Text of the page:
Leaders from South Africa's ruling party, the African National Congress (ANC), have been called to a national executive committee (NEC) discussion ahead of its 54th national conference on Saturday, to deliberate court judgments made on Friday.
ANC spokesperson Zizi Kodwa told African News Agency (ANA) that the NEC on Saturday morning was not a meeting, but a "special NEC to discuss today's [Friday's] courts judgments".
According to reports, the ANC leaders are expected to meet at 8am on Saturday morning -- two hours before the start of the national conference.
On Friday, three courts in three provinces handed down damning judgments against the ruling party's branches.
An execution order was granted in the ANC KwaZulu-Natal “rebels” case in the Pietermaritzburg High Court on Friday, meaning the party’s provincial leadership must vacate office.
The 27 provincial executive committee (PEC) members who were to attend the ruling party’s national conference will now be attending as branch delegates, not as PEC members.
The court also granted the party leave to appeal its September ruling in which it found that the 2015 provincial conference was declared null and void.
At that conference, current provincial chairman Sihle Zikalala ousted incumbent Senzo Mchunu. Mchunu was fired as premier a few months later. While the matter is on appeal, the September ruling stands.
About an hour before the judgment was delivered, ANC Secretary General Gwede Mantashe said that the party was waiting for “proper communication” on the KZN judgment.
“If it nullifies the PEC, it will only impact on the 27 PEC members, not delegates,” he said at a press briefing on the party’s state of readiness for the national conference.
The province has thrown its weight behind Dr. Nkosazana Dlamini-Zuma to take the reins of the ruling party’s presidency, while the “rebels” are backing Deputy President Cyril Ramaphosa.
Meanwhile, the Bloemfontein High Court voiding the outcomes of the ANC Free State provincial congress. The ruling declared null and void the reelection of Ace Magashule as provincial chairperson.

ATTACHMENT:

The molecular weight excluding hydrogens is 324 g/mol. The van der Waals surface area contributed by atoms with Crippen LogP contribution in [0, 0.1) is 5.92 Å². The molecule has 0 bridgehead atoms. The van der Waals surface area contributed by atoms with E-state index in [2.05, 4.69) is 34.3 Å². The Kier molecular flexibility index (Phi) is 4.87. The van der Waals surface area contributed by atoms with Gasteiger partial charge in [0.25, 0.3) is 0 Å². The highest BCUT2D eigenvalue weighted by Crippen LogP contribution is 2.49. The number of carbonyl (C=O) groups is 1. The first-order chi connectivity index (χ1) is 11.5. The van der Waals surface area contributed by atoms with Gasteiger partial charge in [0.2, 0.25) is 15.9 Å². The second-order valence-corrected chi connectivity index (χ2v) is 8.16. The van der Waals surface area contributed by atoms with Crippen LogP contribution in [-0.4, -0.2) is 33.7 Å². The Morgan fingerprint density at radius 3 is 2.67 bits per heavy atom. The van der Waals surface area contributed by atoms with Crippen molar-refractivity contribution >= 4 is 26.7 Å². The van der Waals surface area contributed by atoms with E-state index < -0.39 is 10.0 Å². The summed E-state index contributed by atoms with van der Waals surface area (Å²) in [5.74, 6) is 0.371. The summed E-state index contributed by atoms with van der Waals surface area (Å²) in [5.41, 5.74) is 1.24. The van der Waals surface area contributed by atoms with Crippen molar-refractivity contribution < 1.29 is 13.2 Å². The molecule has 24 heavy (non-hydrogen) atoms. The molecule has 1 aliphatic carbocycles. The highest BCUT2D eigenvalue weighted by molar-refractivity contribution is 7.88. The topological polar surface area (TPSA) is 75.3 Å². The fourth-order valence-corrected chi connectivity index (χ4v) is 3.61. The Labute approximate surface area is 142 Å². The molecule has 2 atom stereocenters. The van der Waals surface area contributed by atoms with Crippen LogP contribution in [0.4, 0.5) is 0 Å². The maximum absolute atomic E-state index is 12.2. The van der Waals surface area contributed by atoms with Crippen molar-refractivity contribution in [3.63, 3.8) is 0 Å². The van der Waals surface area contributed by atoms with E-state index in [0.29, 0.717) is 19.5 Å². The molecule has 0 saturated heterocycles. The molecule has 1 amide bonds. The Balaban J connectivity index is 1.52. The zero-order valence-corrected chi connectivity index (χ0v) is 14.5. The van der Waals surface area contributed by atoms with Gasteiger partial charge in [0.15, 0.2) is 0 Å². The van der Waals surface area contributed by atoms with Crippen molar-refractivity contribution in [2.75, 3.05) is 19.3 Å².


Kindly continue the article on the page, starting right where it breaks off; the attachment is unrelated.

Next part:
Magashule is an ally of President Jacob Zuma and has campaigned for the president’s ex-wife and former African Union Commission chairwoman Dlamini-Zuma to take over at the helm of the ANC.
Magashule, who is also the premier of the Free State province, was reelected after branch meetings had to be rerun. However, disgruntled ANC members took him to court claiming the branch meetings were defective.
Friday’s court rulings does not prevent the province from sending delegates to the conference.
In the North West, the provincial ANC said it would appeal the decision of the the High Court in Mmabatho nullifying the Bojanala regional conference. The court ruled that Bojanala regional conference was null and void.
Provincial secretary Dakota Legoete said the ANC respected democracy and the powers of the courts to "arbitrate in matters where any disgruntled party seeks its counsel"
“It is, however, our strong held view that all the necessary processes were adhered to in preparations for and in holding Bojanala regional conference. In addition to this, upon realising that there was some dissatisfaction, several meetings were initiated with the applicants and they chose not to cooperate," he said.
"It is our firm view that the court erred on some of the critical matters of ANC procedures and processes. It is in this regard that we have instructed our legal team to immediately file an appeal.”
He said it was clear that the applicants never challenged the ANC national conference processes and therefore the judgment had no immediate direct bearing on the number of North West delegates at the national conference.
The high court ruled that branch general meeting held during November 26 to July 2017 were unconstitutional and irregular established. The affected branches were in the Madibeng, 24 branches, Rustenburg seven branches and eight branches in Moses Kotane.
The court also ruled that the decisions of branch meetings held during October to November 2017, for the purpose of electing delegated to the national conference were irregular, invalid and unconstitutional and were set aside.
The court ruling did not affect the rights of delegates who have been elected at properly constituted branch general meetings to serve as delegates at any conference of the ANC.
Former Bojanala regional secretary Tokyo Mataboge and 39 others approached the high court seeking an order to nullify Bojanala regional conference, stating that 40 branches in Bojanala were not constitutionally established.
- African News Agency (ANA)